But, the hidden substance that passed through the mail, apparently originating from the Trenton, New Jersey, area, still killed five people and injured 18 others in Washington, D.C., Florida, New York, and Connecticut.

The U.S. Postal Service, which handled the letters, was hit hard. Hundreds of workers put on antibiotics, especially at this plant, known as the Brentwood facility, where 2,000 people worked. Not far from the U.S. Capitol.

DENA BRISCOE, POSTAL EMPLOYEE: This was an American terrorist attack, as they say. I don't feel as though they had concerns about the public, the employees, or anyone else.

JOHNS: Dena Briscoe was working at Brentwood at the time. Two employees here, Joseph Curseen and Thomas Morris, died from inhalation anthrax they contracted while working with mail at the contaminated Brentwood facility. At least three others recovered, after being diagnosed with anthrax infection.

BRISCOE: None of us were being tested for anthrax. We were only being treated for whatever symptoms we had.

JOHNS: Briscoe helped start a support group for Brentwood's workers who say the government failed to protect them.

BRISCOE: They let us down -- this country down, tremendously. We still haven't got the case resolved. My coworkers haven't even dealt with that. they haven't even dealt with the fact that someone put anthrax in the mail. We're still dealing with how we were treated during that time.

JOHNS: The postal workers have long complained that hundreds of people on Capitol Hill were getting powerful antibiotics, just in case they'd been exposed, and that the government took a week to shut down Brentwood, which had been contaminated.

The FBI's Washington office, the lead agency in charge of the Amerithrax investigation, says, it cannot comment on the case, other than to say that 18 FBI special agents and 10 postal inspectors are working on it full-time.

Newspaper Editor and Former Reporter Marilyn Thompson, who wrote a book about the case, thinks it may never be solved.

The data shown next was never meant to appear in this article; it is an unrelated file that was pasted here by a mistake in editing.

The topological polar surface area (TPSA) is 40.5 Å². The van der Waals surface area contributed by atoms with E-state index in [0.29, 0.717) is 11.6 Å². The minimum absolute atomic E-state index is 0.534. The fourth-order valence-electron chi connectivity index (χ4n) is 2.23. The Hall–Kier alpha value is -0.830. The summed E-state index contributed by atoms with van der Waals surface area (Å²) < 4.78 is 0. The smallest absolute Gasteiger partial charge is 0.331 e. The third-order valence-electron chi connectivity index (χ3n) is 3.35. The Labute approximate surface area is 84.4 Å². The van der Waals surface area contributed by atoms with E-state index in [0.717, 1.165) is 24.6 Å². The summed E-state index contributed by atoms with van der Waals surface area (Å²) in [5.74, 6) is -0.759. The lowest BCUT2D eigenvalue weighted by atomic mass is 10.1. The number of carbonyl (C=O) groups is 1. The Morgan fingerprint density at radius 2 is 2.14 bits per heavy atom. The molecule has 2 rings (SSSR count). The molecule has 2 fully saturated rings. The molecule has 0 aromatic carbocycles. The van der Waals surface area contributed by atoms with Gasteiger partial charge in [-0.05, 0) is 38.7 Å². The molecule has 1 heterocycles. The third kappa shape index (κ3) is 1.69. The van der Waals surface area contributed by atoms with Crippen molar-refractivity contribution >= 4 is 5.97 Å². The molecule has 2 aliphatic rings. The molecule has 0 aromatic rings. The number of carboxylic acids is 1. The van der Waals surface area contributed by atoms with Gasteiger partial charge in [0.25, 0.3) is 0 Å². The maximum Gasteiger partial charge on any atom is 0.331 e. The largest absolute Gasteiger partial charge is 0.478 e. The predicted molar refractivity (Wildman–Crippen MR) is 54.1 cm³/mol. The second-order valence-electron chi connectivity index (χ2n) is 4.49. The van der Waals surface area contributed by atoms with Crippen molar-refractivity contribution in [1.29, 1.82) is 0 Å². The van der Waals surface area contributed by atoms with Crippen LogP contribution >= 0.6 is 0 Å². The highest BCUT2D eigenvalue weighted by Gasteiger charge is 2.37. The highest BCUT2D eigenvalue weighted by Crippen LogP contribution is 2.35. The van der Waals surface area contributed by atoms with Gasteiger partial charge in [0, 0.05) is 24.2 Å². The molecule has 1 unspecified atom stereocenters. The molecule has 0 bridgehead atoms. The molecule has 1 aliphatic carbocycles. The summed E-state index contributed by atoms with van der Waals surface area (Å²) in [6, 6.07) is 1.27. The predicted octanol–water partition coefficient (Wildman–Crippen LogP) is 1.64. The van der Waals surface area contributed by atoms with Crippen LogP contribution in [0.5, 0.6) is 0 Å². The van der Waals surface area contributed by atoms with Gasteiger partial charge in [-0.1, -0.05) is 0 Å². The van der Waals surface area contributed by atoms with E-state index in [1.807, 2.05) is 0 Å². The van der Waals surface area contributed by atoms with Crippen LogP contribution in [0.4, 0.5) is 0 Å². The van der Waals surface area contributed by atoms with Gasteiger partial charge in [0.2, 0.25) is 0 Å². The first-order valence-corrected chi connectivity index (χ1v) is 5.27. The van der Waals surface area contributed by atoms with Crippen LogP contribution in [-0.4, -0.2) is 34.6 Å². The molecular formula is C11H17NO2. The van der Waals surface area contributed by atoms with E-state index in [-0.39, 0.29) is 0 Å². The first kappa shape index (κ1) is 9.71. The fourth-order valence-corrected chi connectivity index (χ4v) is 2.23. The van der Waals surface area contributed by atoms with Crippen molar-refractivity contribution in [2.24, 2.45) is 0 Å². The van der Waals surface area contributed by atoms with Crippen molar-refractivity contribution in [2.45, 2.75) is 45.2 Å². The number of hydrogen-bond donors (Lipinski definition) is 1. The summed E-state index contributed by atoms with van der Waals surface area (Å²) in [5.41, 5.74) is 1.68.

MARILYN THOMPSON, AUTHOR, "THE KILLER STRAIN": But my feeling after years of watching and waiting and talking to people, is that they're lost. It's a cold case, and the hope of solving it is very slim.

JOHNS: One of the key unanswered questions has been whether this was in fact a case of international terrorism, which was suggested in the odd language of the enclosed handwritten notes. Or if the crime was more likely committed by a U.S. national with access to anthrax or the means of making it.

Marilyn Thompson is not alone in her assessment that the suspect may have been an American.

THOMPSON: I felt it was almost certainly a domestic bad actor, because the evidence that they were able to retrieve from some of the sites where people died of anthrax poisoning, you know, they were able to do a very extensive DNA analysis of that anthrax, and link it back to U.S. biodefense labs.

JOHNS: But what they haven't been able to do is charge a suspect.

Joe Johns, CNN, Washington.


LUI: So, is this case closed? Let's turn to our legal guys for answers. Avery Friedman is a civil rights attorney and law professor. And Richard Herman is a New York criminal defense attorney and law professor. Guys, always great talking to you. I want to start with this.

Now that Bruce Ivins has committed suicide, what does it mean for the case and the government's case here?

RICHARD HERMAN, CRIMINAL DEFENSE ATTORNEY: Well, this case is going to continue on. They can't just stop with the death of Ivins. I mean, they put all their eggs in the basket against Hatfill. He was their No. 1 guy almost from the inception. And now, we hear recently, there was almost a $6 million settlement where the government paid out to Hatfill because ...


HERMAN: ...they wrongfully targeted him. This case was -- this Ivins has a lot of defenses and 2003, he won the highest award for his research a civilian could win for his research in anthrax studies. This is a ridiculous, bungled investigation, horrific FBI work in this case.

FRIEDMAN: Well, but you know, the function of the Department of Justice is to get the bad guys. And this was headed toward the grand jury looking for an indictment. The truth is, with the death of Bruce Ivins, that really puts a big hole.

The struggle I think that the Department of Justice now faces, Richard, is that do they simply close the file or not? I don't think they can, because with the deaths of five Americans and threats to people like Tom Brokaw and two U.S. senators, they really have to deep digging.

HERMAN: Avery, they had tunnel vision early on in this case and that was the problem. They didn't look at the wide sphere here. Six, seven years later, it's too late. The live evidence is gone. They're never going to find it.


HERMAN: This grand jury's been in effect for one year and ...


HERMAN: ...people are now trying to recall what happened six years ago? Come on.